Day: November 24th, 2007

Adventures in okonomiyaki

Saturday, November 24th, 2007 | All Things, Eats

Okonomiyaki is a Japanese dish, whose name (according to Wikipedia) is derived from the Japanese words “okonomi,” meaning “what you want”, and “yaki” meaning “grilled” or “cooked.” I’ve seen the dish described as Japanese savory pancake, or Japanese pizza — understandable, if not perfect, reference points: the popular Japanese street food is prepared in a pan or on a griddle by integrating flour batter with layers of cabbage and assorted toppings of seafood, meat and vegetables.

I’d first sampled okonomiyaki at Otafuku in the East Village, but JL had assured me that the homemade version would be far superior to anything ordered in a restaurant. After picking up a few final ingredients at the Sunrise Mart above St. Mark’s Bookshop — knowing how to read Japanese would have been very helpful here! Good thing for packaging photos — we were off to cook.

The mise en place:

Okonomiyaki setup

JL laid out all the ingredients and explained the process of making the base, adding copious amounts of sliced cabbage and toppings, and flipping the entire pancake to allow the different layers to hit the hot pan at various intervals. Our Hiroshima-style version of the dish included a layer of pan-fried noodles (Kansai [Osaka]-style omits this), sliced bacon, shrimp and squid, rice cakes (which melted down to gooey goodness), and chopped onions. Lots of fun, actually, and once we began assembling in earnest, the mad flurry of activity sent clouds of smoke wafting throughout the kitchen.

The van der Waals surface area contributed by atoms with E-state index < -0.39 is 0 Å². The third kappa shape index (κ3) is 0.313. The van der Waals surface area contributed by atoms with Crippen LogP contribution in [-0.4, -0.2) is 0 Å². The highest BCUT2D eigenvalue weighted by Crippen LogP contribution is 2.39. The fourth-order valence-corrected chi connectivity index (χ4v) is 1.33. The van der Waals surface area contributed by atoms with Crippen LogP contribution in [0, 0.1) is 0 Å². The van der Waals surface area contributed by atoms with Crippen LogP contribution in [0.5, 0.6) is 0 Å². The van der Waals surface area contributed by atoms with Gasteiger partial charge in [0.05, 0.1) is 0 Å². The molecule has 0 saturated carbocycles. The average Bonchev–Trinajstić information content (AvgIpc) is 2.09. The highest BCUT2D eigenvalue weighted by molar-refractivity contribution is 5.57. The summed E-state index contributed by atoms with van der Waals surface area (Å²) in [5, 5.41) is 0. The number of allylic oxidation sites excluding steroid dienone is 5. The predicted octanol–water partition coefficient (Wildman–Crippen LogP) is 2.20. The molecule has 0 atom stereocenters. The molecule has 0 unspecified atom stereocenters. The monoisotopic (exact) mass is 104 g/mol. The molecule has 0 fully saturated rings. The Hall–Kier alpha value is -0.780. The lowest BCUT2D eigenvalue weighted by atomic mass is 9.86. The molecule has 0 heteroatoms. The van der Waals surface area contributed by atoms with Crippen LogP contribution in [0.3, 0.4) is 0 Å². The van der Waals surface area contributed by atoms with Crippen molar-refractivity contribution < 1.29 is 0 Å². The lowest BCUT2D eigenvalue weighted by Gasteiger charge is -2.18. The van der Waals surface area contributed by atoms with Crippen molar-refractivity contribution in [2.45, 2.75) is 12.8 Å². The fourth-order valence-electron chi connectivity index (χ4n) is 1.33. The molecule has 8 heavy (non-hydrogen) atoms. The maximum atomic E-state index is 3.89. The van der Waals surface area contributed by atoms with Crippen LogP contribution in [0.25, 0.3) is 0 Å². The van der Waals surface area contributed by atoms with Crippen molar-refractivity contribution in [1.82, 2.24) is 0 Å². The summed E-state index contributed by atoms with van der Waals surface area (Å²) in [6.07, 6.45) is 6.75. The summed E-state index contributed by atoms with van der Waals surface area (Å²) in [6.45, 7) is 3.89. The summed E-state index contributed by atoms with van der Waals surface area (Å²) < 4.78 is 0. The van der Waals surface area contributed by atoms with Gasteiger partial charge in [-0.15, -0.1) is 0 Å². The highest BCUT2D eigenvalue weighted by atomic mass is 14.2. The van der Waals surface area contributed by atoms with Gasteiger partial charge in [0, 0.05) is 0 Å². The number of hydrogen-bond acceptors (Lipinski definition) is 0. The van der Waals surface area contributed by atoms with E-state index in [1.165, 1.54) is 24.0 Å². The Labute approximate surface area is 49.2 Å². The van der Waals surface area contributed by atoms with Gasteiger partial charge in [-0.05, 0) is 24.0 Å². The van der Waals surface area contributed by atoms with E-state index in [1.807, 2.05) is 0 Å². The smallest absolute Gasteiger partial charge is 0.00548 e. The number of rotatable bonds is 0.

We finished the pancake with squeeze-bottled grids of mayonnaise and tonkatsu sauce, plus generous handfuls of bonito flakes which danced eerily in the heat. Filling and delicious!


To accompany our okonomiyaki, JL put together a flight of Hitachi Nest beers from Kiuchi Brewery. The company, which has been producing sake out of Ibaraki since 1823, first entered the beer market in 1996, though their products have been available in the United States only since 2000. The brewer has seen the line’s popularity spike locally over the past couple of years in large part due to being by championed by David Chang at his Momofuku and Momofuku Ssäm Bar restaurants. Chef Chang himself has evinced particular devotion to the Hitachino Nest Red Rice Ale, his restaurants’ bestseller.

Check out this row of little red owls. Did we really drink all this beer? Why yes, yes we did, though after a while, it became somewhat difficult to distinguish among the different brews, most of which fell into a fruity/sweet pattern. The Real Ginger Brew was noticeably ginger-y; the Espresso Stout, too, sticks out in my mind — though not for particularly good reasons. Still well worth sampling, though. Kudos and thanks to JL for setting up this fine evening of food and drink.

Hitachi Nest

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